Koh Lanta, Thailand
What a post to write on Valentine’s Day, I know.
I don’t have a good track record with Valentine’s Day, at least not with romantic partners. The only one I can remember well is the one where my boyfriend at the time came home after we’d both been at work; he threw a box of chocolates down on the coffee table, saying, “Well, I hope you’re happy now.” We had argued over whether or not to celebrate it, with me taking the stance that we should use the day as an excuse to celebrate over two years together. In retrospect, of course, we shouldn’t have needed a commercial holiday to celebrate our love, but that relationship was doomed anyway.
While this is primarily a travel blog, I’ve never been shy about writing about other aspects of my life, including romance. There’s a whole series of my past travel romances, for example, and my post on whether or not to choose travelling over a relationship is one of my most popular. I also don’t shy away from the fact that I’m, for lack of better words, single as fuck. There’s no-one I’m texting, flirting with, going out for drinks with, nothing. I’m not particularly active on any dating sites, nor do I actively look for guys when I’m on a night out with friends. For the most part, I’m cool with being single. I love my life in London. I have a great job, wonderful friends, an amazing flat, a close relationship with everyone in my family, lots of hobbies, and I travel nearly every month, if not more. I have a terrific life, one that I’ve slowly but surely built for myself, all on my own. To be honest, it would take someone extraordinary for me to make room in an already fulfilling and happy life. I don’t say that to brag, but I’m proud of being at this point in my life.
If you’ve read this blog long enough, you’d know that I haven’t been in a serious relationship for a while. I’ve dated here and there, and met some absolutely lovely people. I have never considered myself unlucky in love, not at all; in fact, I consider myself extremely lucky in love, simply from the fact that I’ve had the chance to get to know some absolutely wonderful people from around the world. Because I don’t put much pressure on myself to get married or have kids, I’ve been able to date around, have fun, and figure out what it is I truly want out of a partner.
And as much as we all like to think we’re open-minded when it comes to relationships, and we all like to think opposites attract, there are some things I would like out of a romantic partner. He’s funny as hell, of course, and he makes me feel funny as hell, too. He can watch football with me over a pint of Guinness and then go home and listen to records and talk about books and films into the night. He has travelled, or he at least wants to travel. He just… feels right. He fits. He’s my best friend who I also happen to have crazy chemistry with. He’s kind and he’s polite. OK, and superficially he’s taller than me and has big thighs (everyone has their thing, all right?). And while I’ve met many men who have made me very happy over the years, it’s never truly worked out with anyone, nor have I felt I had met the perfect man. Until I met Scott, of course.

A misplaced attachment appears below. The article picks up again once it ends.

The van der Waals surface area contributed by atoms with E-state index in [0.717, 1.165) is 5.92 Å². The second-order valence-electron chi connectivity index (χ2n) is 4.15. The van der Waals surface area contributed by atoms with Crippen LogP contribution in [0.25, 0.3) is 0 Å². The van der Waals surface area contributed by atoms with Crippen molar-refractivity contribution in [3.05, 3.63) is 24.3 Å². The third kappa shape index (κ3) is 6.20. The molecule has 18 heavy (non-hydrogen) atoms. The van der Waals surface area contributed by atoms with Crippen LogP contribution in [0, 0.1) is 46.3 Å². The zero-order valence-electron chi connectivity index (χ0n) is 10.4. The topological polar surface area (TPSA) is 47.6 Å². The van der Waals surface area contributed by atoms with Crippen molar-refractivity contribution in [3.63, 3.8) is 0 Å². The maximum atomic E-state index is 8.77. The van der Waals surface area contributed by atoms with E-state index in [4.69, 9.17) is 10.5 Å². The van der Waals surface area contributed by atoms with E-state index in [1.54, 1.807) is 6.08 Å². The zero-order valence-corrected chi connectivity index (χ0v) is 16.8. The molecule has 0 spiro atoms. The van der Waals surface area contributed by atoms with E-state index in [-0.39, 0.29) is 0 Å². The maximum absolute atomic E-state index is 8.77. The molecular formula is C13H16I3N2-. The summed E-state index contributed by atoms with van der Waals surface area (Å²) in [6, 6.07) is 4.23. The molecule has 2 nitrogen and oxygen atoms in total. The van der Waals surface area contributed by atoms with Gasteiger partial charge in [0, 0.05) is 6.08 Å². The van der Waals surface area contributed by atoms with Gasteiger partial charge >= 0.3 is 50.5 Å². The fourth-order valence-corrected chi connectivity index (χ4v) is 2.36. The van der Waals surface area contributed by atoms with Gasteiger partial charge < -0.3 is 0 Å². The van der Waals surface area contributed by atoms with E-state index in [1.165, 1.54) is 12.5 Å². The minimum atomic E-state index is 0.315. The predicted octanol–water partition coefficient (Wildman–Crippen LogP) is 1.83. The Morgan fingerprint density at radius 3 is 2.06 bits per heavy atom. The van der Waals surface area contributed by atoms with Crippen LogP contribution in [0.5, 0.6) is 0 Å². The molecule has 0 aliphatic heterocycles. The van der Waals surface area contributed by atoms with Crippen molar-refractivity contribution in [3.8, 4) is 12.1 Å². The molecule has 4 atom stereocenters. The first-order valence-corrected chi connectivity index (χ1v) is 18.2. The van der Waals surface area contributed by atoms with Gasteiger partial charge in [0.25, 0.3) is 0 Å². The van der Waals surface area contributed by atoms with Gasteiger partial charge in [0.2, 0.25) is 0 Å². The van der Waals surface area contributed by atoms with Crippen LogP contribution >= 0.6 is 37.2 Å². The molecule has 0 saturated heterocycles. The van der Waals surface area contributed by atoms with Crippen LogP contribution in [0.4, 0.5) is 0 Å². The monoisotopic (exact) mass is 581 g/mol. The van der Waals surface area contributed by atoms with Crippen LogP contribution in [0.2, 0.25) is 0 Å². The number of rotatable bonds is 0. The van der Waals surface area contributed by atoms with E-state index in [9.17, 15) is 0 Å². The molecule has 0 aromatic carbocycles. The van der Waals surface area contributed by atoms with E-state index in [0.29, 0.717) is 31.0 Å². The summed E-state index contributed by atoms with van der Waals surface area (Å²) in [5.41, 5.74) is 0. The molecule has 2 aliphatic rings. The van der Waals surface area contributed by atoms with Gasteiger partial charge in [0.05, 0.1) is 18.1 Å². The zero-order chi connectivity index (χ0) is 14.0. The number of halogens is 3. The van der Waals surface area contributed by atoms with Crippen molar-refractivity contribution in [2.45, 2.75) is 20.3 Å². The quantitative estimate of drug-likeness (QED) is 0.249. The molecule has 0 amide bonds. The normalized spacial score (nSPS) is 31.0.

OK, that’s not his name, but let’s go with it. Scott was tall and handsome and had a ridiculously sexy accent. He approached me at a bar in London that I went to quite a bit, or maybe we just started chatting organically. Either way, we talked all night – about what, I can’t remember, but I laughed a lot and didn’t want the bar to close. He was hilarious and intelligent and thoughtful and gentlemanly, and at the end of the night we both sort of just stopped, awkwardly, waiting for something to happen, or somebody to make a move. Neither of us did. I left that bar and thought I’d never see him again.
Six months later we ran into each other again. In a city as big as London, this was something of a miracle. We wasted no time. We spend that entire day together, and the next day, too. Over the next couple of months we met up at least once a week. He exhausted me both mentally and physically, which in retrospect was probably not a good thing.
Scott was everything I thought I was looking for in a partner. He was worldly and artistic, and he challenged me constantly. But Scott left me feeling quite hollow, too. He was terrible at texting me back, sometimes disappearing for days on end, or not confirming plans until the day of. He didn’t want to introduce me to his friends. It got to the point where I eventually told him to stop texting me all together, preferring to make plans with him in person, just like the old days.
And then, one idle Tuesday, we met at a local bar. We were going to go for dinner and drinks, maybe check out a movie.
“I can’t do this anymore,” he told me. My heart dropped.